The commission heard from a few people who either lived or worked in North Lawrence. Ted Boyle, president of the North Lawrence Improvement Association, spoke in opposition to the campsite and the city again placing a campsite in one of the city’s core neighborhoods instead of on the west side. Boyle also differentiated between local people experiencing homelessness and “transients” who come from outside of the community, saying that helping the former should be prioritized, but not by putting a campsite in North Lawrence.

“You do what you want to do, but not in my backyard,” Boyle said.

Others disagreed. Claven Snow, who said he owned a home on Elm Street, said he, his partner, and some of his immediate neighbors disagreed with those in North Lawrence who oppose the campsite. Snow said people are already camping in the area proposed for the campsite, as well as in the woods in North Lawrence. He said just on a practical level, providing toilets and resources could help address some of the immediate needs of those living outdoors and some of the neighborhood concerns.

Johnny’s Tavern owner Rick Renfro told commissioners it was a huge problem that definitely needed to be solved. Renfro said there has been camping near Johnny’s for two years, and he was supportive of the city’s Housing Initiatives Divisions providing support to people through a temporary campsite, but that a permanent site would be a different story. He said he thought addressing the issue would ultimately take making a plan and providing the funding to stick to it.

Sarah Hill-Nelson, of the Bowersock Mills & Power Company, spoke in support of the campsite and the city’s larger efforts. Hill-Nelson said the conditions she’s seen people living in are inhumane and unsanitary, and she really saw the need for a safe place where people could receive the services they need. She said she would also support a longer-term campsite, but in another area that was not in the floodplain.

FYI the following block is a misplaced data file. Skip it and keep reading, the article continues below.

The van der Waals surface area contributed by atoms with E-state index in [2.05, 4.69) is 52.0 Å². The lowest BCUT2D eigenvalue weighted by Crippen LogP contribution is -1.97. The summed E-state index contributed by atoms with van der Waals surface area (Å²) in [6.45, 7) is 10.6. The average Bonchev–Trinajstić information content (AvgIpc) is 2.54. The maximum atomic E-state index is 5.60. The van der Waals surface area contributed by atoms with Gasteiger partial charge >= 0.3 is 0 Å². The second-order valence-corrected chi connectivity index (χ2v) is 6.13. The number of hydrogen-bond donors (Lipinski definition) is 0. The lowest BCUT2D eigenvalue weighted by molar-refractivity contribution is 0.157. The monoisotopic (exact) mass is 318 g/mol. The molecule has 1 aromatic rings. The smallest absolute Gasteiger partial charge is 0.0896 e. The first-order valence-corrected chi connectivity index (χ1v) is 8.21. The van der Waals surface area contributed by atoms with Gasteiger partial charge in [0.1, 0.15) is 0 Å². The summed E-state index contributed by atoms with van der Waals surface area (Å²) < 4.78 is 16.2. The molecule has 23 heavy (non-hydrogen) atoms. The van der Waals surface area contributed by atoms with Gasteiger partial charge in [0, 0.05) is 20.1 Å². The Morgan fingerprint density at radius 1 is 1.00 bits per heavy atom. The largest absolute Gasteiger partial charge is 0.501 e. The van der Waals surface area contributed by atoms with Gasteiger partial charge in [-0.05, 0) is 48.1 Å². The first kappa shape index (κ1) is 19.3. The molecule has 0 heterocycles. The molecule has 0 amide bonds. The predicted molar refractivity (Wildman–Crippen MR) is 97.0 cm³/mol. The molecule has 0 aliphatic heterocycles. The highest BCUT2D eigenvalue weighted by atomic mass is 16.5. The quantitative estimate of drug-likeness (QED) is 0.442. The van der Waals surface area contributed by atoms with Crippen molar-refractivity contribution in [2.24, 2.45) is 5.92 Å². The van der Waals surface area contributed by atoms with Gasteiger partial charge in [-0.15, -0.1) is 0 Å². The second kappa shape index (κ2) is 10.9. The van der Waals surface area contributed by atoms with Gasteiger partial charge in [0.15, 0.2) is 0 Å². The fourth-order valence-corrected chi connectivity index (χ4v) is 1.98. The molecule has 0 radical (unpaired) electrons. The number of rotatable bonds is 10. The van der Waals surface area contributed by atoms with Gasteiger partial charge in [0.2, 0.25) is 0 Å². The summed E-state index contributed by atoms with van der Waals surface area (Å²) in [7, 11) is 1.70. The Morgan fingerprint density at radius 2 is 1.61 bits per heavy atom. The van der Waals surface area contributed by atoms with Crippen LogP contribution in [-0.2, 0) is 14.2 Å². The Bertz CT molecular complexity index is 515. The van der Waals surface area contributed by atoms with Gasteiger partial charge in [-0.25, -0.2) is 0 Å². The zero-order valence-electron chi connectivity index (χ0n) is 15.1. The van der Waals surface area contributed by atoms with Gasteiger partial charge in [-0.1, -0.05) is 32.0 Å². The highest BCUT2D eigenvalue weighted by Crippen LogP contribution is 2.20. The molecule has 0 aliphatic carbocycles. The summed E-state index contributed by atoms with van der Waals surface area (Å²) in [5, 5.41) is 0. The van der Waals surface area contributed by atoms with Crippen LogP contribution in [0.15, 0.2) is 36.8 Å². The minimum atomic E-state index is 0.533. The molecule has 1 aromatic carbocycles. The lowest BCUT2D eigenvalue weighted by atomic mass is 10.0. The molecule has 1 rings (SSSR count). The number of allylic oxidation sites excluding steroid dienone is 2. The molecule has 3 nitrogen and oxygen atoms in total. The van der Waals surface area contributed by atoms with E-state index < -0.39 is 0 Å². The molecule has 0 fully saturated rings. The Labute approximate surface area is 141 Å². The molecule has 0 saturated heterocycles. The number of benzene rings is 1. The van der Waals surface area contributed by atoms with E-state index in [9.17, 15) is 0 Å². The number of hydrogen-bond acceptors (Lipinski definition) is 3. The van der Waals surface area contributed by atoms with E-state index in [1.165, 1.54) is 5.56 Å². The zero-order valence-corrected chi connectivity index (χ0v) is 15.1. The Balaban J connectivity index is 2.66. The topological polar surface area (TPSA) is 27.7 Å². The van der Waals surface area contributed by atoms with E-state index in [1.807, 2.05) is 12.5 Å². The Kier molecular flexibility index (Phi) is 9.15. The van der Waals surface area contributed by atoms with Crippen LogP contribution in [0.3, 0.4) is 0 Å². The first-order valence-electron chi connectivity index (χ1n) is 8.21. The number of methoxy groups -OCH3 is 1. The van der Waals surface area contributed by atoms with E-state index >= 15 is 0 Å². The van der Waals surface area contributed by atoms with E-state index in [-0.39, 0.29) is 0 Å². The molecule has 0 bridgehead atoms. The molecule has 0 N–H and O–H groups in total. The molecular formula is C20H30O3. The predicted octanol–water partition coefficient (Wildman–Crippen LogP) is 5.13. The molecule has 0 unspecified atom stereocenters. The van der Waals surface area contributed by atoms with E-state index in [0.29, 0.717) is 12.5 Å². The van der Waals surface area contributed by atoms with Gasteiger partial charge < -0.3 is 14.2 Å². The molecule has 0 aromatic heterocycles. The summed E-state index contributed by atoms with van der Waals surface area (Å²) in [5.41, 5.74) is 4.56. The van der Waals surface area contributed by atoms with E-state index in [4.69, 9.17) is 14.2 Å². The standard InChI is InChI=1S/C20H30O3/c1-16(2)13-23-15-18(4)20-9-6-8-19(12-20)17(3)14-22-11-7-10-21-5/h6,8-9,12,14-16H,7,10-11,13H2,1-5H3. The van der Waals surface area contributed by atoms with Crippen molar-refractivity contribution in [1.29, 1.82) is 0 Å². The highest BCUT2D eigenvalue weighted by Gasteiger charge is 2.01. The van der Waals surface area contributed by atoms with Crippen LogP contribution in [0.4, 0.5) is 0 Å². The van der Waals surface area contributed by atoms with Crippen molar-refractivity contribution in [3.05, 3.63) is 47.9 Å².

Mathew Faulk, housing director at Bert Nash Community Mental Health Center, said he agreed with comments from those experiencing homelessness about the need for multiple campsites. Ultimately, Faulk said he supported the city’s plan, but it would take a lot more follow-through to realize the larger vision of addressing homelessness.

“I think it is extremely important for leadership to understand that the problem as it exists today is the result of unmet need, and insufficient community resources, insufficient community attention and energy on multiple fronts; it’s not just one thing, for an extended period of time,” Faulk said. “Not just a few years, but many decades.”

City commissioners were not voting on the plan for a temporary campsite, but were told that specifics about a plan for a longer-term campsite would come back to them for discussion later. Commissioners said they heard the concerns. Noting the city’s creation of the Housing Initiatives Division, they said they saw the need for both short-term and long-term solutions, including sheltering, supportive housing and affordable housing.

“The dots are out there,” Commissioner Amber Sellers said. “We are connecting the dots. It’s at an incremental speed that maybe I don’t like, but at least we are moving in that direction.”